Beyond the candidates' pause from feverish campaigning, the impact of the storm on the election wasn't all that clear.
National polls show an even race for the popular vote, though Obama appears to have both an edge in key battleground states in the electoral vote hunt and more state-by-state pathways to reach the 270-vote threshold.
Of the nine states where the two men have spent more than $1 billion in advertising since June, Romney is in the strongest position in North Carolina. But public and internal campaign polls show he's locked in stubbornly tight battles in Colorado, Florida, New Hampshire, Nevada and Virginia and is fighting to overtake Obama's advantage in crucial Ohio as well as Iowa and Wisconsin.
That said, Romney still could win. Anything can happen in the race's closing days — including Democratic-leaning states like Minnesota, Pennsylvania or Michigan going Republican.
Clinton's Minnesota visit came just days after Romney and his allies started airing TV ads in the state. GOP-leaning groups including Americans for Job Security and American Future Fund were spending $615,000 this week. Romney spent a much lighter $29,000 last week, and it was unclear how much his campaign was spending this week. All together, the efforts led Obama to follow suit to prevent the state from slipping out of his grasp. His campaign was spending $210,000 on ads in Minnesota this week.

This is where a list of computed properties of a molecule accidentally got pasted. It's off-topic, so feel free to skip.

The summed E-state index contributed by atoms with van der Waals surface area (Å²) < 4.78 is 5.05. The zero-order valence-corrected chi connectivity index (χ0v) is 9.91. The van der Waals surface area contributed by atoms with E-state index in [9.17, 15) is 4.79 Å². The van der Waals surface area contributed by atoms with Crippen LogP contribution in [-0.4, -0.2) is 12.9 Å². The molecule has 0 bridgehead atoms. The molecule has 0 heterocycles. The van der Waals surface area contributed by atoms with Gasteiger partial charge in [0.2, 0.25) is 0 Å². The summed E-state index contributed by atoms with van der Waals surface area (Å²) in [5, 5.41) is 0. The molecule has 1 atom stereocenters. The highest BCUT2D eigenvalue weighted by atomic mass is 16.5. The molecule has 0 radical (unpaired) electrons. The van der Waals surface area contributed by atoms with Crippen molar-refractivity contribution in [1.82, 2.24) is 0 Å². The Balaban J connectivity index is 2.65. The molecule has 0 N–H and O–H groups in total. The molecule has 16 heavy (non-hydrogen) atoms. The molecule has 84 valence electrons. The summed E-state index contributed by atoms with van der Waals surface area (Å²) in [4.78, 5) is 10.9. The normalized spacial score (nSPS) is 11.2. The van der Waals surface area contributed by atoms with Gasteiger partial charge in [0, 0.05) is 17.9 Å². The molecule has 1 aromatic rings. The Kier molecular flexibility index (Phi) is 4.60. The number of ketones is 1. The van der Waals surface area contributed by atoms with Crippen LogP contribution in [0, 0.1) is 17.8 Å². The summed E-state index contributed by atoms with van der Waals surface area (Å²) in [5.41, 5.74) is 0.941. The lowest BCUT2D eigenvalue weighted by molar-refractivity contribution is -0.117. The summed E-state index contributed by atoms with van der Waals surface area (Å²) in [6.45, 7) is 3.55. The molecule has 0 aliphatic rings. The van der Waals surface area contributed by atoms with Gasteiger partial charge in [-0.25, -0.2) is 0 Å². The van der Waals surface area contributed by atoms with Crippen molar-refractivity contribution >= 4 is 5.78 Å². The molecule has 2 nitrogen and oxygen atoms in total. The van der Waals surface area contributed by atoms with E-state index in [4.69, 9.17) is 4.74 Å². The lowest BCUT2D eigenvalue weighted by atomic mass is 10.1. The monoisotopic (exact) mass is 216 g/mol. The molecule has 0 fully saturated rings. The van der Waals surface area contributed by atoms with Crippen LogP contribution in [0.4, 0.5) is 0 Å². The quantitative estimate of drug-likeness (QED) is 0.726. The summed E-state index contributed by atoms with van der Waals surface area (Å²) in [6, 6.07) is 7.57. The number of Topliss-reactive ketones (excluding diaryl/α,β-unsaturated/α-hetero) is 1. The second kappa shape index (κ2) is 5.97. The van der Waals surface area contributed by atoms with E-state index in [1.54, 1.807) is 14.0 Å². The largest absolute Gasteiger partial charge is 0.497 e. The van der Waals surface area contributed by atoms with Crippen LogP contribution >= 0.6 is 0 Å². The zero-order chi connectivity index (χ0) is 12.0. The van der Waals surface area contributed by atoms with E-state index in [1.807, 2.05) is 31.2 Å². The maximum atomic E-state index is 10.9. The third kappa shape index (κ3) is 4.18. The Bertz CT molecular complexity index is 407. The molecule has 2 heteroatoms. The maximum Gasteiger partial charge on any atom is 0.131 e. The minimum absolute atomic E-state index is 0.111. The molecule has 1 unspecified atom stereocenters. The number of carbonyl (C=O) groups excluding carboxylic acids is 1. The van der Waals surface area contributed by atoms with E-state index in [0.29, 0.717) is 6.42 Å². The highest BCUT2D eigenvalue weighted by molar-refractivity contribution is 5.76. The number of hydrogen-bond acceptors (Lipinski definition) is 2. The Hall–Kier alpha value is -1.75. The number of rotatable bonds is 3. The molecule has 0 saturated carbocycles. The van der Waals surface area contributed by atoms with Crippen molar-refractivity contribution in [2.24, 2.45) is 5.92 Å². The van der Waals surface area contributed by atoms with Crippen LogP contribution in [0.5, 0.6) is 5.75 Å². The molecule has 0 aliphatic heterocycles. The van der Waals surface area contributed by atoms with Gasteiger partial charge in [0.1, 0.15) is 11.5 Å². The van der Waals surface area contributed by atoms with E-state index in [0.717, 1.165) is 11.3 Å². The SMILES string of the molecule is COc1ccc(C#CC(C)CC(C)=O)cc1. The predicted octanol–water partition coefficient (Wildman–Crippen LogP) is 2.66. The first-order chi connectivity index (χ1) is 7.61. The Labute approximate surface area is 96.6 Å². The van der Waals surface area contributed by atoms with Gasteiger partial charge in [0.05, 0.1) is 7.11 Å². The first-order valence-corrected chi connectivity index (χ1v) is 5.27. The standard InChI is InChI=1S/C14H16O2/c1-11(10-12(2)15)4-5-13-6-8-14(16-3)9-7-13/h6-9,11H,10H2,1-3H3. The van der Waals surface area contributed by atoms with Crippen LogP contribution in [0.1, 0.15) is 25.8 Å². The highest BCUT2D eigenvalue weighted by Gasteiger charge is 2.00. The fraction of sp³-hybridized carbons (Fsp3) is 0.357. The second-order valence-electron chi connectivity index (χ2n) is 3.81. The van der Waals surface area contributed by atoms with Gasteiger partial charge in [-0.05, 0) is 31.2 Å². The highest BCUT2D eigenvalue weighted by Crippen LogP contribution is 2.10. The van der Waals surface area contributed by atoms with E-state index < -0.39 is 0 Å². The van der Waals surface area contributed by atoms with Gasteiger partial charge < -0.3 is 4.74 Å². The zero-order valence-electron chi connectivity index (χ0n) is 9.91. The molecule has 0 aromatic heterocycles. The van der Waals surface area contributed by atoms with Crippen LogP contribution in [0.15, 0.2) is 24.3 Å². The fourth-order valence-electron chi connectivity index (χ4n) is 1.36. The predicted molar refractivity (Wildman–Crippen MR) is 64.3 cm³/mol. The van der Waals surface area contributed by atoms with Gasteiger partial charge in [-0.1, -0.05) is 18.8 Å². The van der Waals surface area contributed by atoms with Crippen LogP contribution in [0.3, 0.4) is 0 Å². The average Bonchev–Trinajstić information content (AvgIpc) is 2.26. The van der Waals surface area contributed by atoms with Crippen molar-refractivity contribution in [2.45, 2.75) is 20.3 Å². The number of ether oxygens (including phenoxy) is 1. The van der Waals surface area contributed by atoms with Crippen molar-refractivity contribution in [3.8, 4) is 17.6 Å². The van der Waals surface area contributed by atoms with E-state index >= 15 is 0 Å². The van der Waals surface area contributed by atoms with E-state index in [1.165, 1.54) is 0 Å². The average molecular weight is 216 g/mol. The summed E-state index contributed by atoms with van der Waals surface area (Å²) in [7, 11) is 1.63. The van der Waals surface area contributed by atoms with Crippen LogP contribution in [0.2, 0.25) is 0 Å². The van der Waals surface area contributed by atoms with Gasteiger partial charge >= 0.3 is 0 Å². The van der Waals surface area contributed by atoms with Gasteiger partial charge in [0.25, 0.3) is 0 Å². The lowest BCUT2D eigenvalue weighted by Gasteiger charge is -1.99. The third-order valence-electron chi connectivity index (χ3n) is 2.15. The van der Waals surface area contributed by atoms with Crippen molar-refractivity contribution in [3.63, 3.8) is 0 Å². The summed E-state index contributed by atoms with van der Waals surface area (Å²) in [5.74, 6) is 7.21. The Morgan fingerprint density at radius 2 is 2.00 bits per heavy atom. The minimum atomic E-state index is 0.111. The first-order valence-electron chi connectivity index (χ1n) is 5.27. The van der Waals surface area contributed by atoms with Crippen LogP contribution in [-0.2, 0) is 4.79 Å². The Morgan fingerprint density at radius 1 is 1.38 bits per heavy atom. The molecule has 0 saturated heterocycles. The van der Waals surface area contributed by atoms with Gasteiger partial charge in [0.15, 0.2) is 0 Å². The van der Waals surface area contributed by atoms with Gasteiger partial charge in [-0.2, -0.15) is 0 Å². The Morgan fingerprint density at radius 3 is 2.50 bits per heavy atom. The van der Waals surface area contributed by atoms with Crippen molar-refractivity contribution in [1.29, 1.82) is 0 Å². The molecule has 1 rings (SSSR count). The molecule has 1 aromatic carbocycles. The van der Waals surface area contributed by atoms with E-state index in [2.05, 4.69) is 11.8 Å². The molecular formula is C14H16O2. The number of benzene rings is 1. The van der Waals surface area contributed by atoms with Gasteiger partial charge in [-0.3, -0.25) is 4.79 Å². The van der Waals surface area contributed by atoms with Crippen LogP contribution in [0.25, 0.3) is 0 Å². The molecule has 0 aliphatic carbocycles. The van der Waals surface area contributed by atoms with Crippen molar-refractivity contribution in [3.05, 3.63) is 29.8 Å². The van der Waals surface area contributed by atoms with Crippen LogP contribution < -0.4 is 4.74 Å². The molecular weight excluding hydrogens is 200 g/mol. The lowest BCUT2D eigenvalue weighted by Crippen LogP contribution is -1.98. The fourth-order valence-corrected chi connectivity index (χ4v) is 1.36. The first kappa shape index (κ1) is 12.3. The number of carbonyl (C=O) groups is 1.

Polls show Romney having gained ground in Minnesota though still trailing Obama. And Obama has a much larger campaign footprint of paid staff and volunteers, including more than 30 full-time workers and 12 offices. Romney never has established much of campaign organization in Minnesota.
In Pennsylvania, Romney's campaign started pouring money into TV ads Monday for the first time, though Republican-leaning groups have been on the air in recent days trying to narrow the Obama advantage indicated by surveys. Republican groups - American Crossroads, Restore Our Future and Americans for Job Security - are spending at least $3.9 million this week. That does not include spending by Romney's campaign. Obama aides said the president's campaign is spending $625,000.